We aim to implement all of these practices and values on The Oracle, as they align with and allow us to pursue and uphold one of our main goals and ethical pillars: Seek truth and report it. 

While providing accurate information for people to fact-check against is important, journalists alone cannot ensure that false information won’t take root. As news consumers, we must all practice strong news literacy habits to avoid being susceptible to false information, especially as we head into the 2024 election year. 

Firstly, while it may be tempting, don’t just read the headlines. They are often meant to grab your attention but may represent only a fraction of the information presented in the article. Always read the article itself to understand the full context. 

When you see news on social media, fact-check it with a reputable news source — like The New York Times or NPR, for example — and be thoughtful of what you are reposting. Social media can be a useful tool to raise awareness about issues, but it can also facilitate the rapid spread of misinformation, so make sure to fully read and fact-check information before sharing it. 

It’s also important to know what type of journalism you are consuming: news, which is objective reporting, or opinion, which is meant to express a certain viewpoint and not meant to be objective. News sites usually label these categories, and by understanding this difference, you can discern what is factual so you can form your own opinion.  

Finally, remain curious about what you’re consuming and seek new perspectives from multiple sources rather than using a single source to confirm what you already believe. 

Along with combating misinformation, responsibly reporting and consuming news can help us gain a broader, more accurate understanding of the world, move away from binary thinking that generalizes groups and begin cultivating greater discourse and understanding.

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About the Contributors
The Oracle's student editorial board, led by the Editor-in-Chief, makes all decisions that pertain directly to the Oracle and has final say over all content. Views stated in editorials represent that of the majority of the editorial board and do not necessarily reflect the opinions of individual Oracle staff writers, the Oracle adviser or the Archer School for Girls itself.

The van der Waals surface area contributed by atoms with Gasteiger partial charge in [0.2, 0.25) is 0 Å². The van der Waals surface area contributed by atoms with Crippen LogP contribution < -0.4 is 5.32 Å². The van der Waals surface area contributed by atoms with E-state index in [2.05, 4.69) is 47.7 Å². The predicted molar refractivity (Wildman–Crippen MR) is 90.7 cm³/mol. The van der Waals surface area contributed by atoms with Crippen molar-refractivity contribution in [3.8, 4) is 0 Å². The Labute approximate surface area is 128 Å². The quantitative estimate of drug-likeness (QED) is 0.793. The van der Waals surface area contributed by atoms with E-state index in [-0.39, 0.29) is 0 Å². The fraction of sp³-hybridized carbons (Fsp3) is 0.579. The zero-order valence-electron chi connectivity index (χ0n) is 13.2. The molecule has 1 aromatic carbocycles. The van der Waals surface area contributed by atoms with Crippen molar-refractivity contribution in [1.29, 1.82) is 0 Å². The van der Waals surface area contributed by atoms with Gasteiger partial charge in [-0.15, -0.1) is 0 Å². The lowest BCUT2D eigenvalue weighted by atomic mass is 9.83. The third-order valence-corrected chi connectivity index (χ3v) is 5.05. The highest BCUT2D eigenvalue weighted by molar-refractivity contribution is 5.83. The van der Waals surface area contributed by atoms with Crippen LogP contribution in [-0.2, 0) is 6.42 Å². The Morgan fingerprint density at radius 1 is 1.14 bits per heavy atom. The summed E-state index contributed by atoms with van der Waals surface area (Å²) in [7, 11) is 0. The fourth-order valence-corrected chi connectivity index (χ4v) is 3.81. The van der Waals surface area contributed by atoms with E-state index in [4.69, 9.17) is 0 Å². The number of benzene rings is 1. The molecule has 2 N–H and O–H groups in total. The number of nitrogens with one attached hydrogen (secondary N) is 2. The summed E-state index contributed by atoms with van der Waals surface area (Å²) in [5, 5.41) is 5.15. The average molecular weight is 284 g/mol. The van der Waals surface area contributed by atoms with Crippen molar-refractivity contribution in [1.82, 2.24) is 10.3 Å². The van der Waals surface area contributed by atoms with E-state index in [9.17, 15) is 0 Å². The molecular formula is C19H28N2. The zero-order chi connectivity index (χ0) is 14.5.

Audrey Chang, Editor-in-Chief
Audrey Chang joined the Oracle as a staff reporter in 2021 and became the News Editor in 2022. In 2023, she became the Editor-in-Chief. She plays on the Archer varsity tennis team, is a member of the Ambassador Leadership Team Advisory Board and runs the For Goodness Cakes Club. In her free time, you can find her baking, surfing and playing with her four dogs.

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As part of Archer’s active and engaged community, the Editorial Board welcomes reader comments and debate and encourages community members to take ownership of their opinions by using their names when commenting. However, in order to ensure a diverse range of opinions, the editorial board does allow anonymous comments on articles as long as the perspective cannot be obtained elsewhere, and they are respectful and relevant. We do require a valid, verified email address, which will not be displayed, but will be used to confirm your comments. Because we are a 6-12 school, the Editorial Board reserves the right to omit profanity and content that we deem inappropriate for our audience. We do not publish comments that serve primarily as an advertisement or to promote a specific product. Comments are moderated and may be edited in accordance with the Oracle’s profanity policy, but the Editorial Board will not change the intent or message of comments. They will appear once approved.